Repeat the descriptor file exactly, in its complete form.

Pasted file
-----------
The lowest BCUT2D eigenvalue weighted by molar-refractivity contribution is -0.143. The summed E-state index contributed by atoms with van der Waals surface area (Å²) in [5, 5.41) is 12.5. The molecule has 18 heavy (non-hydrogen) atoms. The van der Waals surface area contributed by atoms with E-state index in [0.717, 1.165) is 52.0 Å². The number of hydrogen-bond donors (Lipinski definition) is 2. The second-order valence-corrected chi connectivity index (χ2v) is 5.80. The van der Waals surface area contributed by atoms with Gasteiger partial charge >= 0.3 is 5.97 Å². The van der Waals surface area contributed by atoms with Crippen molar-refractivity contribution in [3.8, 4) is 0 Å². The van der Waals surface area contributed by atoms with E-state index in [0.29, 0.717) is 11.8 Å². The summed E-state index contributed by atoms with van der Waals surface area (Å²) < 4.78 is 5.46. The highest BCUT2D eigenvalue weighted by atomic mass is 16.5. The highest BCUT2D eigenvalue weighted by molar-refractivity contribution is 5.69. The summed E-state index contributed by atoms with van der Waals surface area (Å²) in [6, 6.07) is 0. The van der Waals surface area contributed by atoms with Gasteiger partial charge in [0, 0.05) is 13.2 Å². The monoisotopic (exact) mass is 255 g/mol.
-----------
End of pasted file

The lowest BCUT2D eigenvalue weighted by molar-refractivity contribution is -0.143. The summed E-state index contributed by atoms with van der Waals surface area (Å²) in [5, 5.41) is 12.5. The molecule has 18 heavy (non-hydrogen) atoms. The van der Waals surface area contributed by atoms with E-state index in [0.717, 1.165) is 52.0 Å². The number of hydrogen-bond donors (Lipinski definition) is 2. The second-order valence-corrected chi connectivity index (χ2v) is 5.80. The van der Waals surface area contributed by atoms with Gasteiger partial charge >= 0.3 is 5.97 Å². The van der Waals surface area contributed by atoms with Crippen molar-refractivity contribution in [3.8, 4) is 0 Å². The van der Waals surface area contributed by atoms with E-state index in [0.29, 0.717) is 11.8 Å². The summed E-state index contributed by atoms with van der Waals surface area (Å²) < 4.78 is 5.46. The highest BCUT2D eigenvalue weighted by atomic mass is 16.5. The highest BCUT2D eigenvalue weighted by molar-refractivity contribution is 5.69. The summed E-state index contributed by atoms with van der Waals surface area (Å²) in [6, 6.07) is 0. The van der Waals surface area contributed by atoms with Gasteiger partial charge in [0, 0.05) is 13.2 Å². The monoisotopic (exact) mass is 255 g/mol.